Conn. Trial Highlights Problem of 'Date Rape'

By , Staff writer of The Christian Science Monitor and Shelby Siems

He is a former high school wrestling star who has spent the last decade playing in Europe's toniest ski resorts, evading US authorities because he says he believed he could not get a fair trial.

She is a young woman, also from the upper-crust community of Darien, Conn., who claims that Alex Kelly raped her in the back of his girlfriend's car after she accepted a ride home from a party.

The two met in court this week, 10 years after their first scheduled trial, in a case that experts say could heighten the issue of "date rape" in America's collective consciousness.

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Having already attracted national attention, the case could make victims of date rape aware of the resources available to them, as the O.J. Simpson trial did for victims of domestic violence - or, some say, if Mr. Kelly is acquitted it could have a chilling effect on the number of women willing to take their cases to court.

"It's probably one of the most high-profile cases since Mike Tyson," says Scott Berkowitz, a board member of the Washington-based Rape, Abuse, and Incest National Network. The boxing champion was arrested in 1991 and later convicted of raping a woman he met at a black beauty pageant.

"Whatever the outcome of the case, it will be valuable," says Mr. Berkowitz. "Anything that draws attention to an issue like this is helpful."

The trial comes at a time when date rape has attracted the attention of law-enforcement officers and politicians because of the increasing use of Rohypnol and other so-called date rape drugs, which are used by attackers to incapacitate their victims. The drugs are said to make a person unable to fight, or even sometimes remember, a rape. President Clinton signed a bill this week outlawing the drugs.

Statistics show that acquaintance rape occurs far more often than assaults by someone unknown to the victim. Of the 106,500 rapes documented by the FBI in 1991, 40 percent were perpetrated by acquaintances, 29 percent by boyfriends or husbands, 8 percent by another relative. Only 23 percent involved strangers. The FBI estimates that some 60 percent of rapes are not reported.

But the term date rape was not even coined until the 1970s. Awareness of the issue grew in the 1980s, and it has become accepted as a major social problem in the '90s, experts say.

Today laws have become more responsive to rape victims in general, which helps victims of date rape, who typically have an even harder time in court because physical evidence is seldom available and the trials center around whether the victim consented to having sex.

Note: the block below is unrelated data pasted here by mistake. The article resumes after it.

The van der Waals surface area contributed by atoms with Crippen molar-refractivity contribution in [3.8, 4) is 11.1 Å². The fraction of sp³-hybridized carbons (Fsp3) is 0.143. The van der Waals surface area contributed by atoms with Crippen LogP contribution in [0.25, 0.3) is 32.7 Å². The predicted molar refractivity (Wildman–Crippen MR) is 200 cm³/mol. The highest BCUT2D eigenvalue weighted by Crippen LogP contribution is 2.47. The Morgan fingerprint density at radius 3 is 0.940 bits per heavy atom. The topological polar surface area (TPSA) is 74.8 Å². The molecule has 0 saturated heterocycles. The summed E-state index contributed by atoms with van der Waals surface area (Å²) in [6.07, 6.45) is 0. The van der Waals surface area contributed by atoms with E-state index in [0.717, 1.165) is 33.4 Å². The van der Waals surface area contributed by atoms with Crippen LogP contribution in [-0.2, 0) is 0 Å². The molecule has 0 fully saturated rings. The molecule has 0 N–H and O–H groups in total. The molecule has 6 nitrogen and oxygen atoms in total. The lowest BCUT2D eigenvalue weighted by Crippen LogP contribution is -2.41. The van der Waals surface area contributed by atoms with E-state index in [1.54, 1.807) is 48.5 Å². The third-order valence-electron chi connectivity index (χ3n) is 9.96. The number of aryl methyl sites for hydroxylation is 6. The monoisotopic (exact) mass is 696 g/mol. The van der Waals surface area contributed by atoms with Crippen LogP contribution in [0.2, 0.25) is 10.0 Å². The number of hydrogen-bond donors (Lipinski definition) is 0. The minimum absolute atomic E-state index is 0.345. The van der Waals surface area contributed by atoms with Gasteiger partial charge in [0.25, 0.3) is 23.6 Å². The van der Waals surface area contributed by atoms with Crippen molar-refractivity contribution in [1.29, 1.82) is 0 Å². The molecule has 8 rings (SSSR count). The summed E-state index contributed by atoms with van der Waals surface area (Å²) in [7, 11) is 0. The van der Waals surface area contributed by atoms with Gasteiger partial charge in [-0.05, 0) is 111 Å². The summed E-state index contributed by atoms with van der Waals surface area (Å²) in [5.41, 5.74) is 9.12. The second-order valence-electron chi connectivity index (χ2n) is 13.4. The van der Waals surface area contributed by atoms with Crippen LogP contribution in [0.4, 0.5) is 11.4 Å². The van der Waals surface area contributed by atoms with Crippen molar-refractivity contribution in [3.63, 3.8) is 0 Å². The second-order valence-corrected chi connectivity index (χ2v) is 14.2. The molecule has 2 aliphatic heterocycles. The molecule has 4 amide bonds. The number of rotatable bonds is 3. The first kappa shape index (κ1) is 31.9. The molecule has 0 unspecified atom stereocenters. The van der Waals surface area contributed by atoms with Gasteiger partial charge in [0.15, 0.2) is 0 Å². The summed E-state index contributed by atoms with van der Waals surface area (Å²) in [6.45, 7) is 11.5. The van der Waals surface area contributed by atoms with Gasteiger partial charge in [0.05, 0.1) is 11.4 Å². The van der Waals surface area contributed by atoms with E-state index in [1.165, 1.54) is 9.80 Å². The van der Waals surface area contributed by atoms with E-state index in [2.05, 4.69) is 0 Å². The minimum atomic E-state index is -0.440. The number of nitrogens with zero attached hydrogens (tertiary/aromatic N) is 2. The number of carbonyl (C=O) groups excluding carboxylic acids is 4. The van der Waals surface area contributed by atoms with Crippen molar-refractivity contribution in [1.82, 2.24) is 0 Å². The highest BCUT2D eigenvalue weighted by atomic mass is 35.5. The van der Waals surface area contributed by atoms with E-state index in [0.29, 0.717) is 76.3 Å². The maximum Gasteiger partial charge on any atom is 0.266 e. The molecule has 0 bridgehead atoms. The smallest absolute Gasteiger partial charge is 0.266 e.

Education about date rape is more prevalent now, often starting in junior high. It is especially intense on college campuses, where the incidence of date rape is highest.

But some worry that the increased awareness may be creating a backlash. "A lot of college and high school students think the court decisions on this are very fishy and think they give women far too much power," says Casey Jordan, who teaches a course on rape in the criminology department at Western Connecticut State University. "They can repeat after me that 'No means no,' but I'm not sure they internalize that into their own moral values."

Despite the difficulty of proving rape cases, Mr. Kelly will face some formidable evidence. When he was arrested for raping two women within four days in 1986, he already had a criminal record. Lawyers say Kelly's fleeing the country will likely be seen by a jury as an admission of guilt.

Furthermore, Kelly was arrested last month for wrecking a former girlfriend's car, after which authorities say he fled the scene, leaving the woman behind seriously injured. Also, the rape victim made a strong showing as a witness when the trial opened Tuesday.

"This is a tough case. He's not a very sympathetic client," says New York attorney Judd Burstein. "But in cases where there have been fairly notorious defendants, there have also been acquittals."

Kelly's parents have hired high-profile lawyer Thomas Puccio, who has already succeeded in making the courtroom climate more favorable for Kelly by having the judge agree to try Kelly's two rape cases separately and throw out some evidence surrounding his fleeing the US.

Regardless of the outcome, Debbie Pauls at the Stamford Rape and Sexual Abuse Crisis Center says the trial will focus attention to the prevalence of date rape in affluent communities and among younger teens. "There's been a lot of disbelief [that this could happen] especially in a place like Darien. But what it's taught the community is that, just like you can't hide from drug and alcohol problems among teens ... you can't hide the occurrence of sexual assault."

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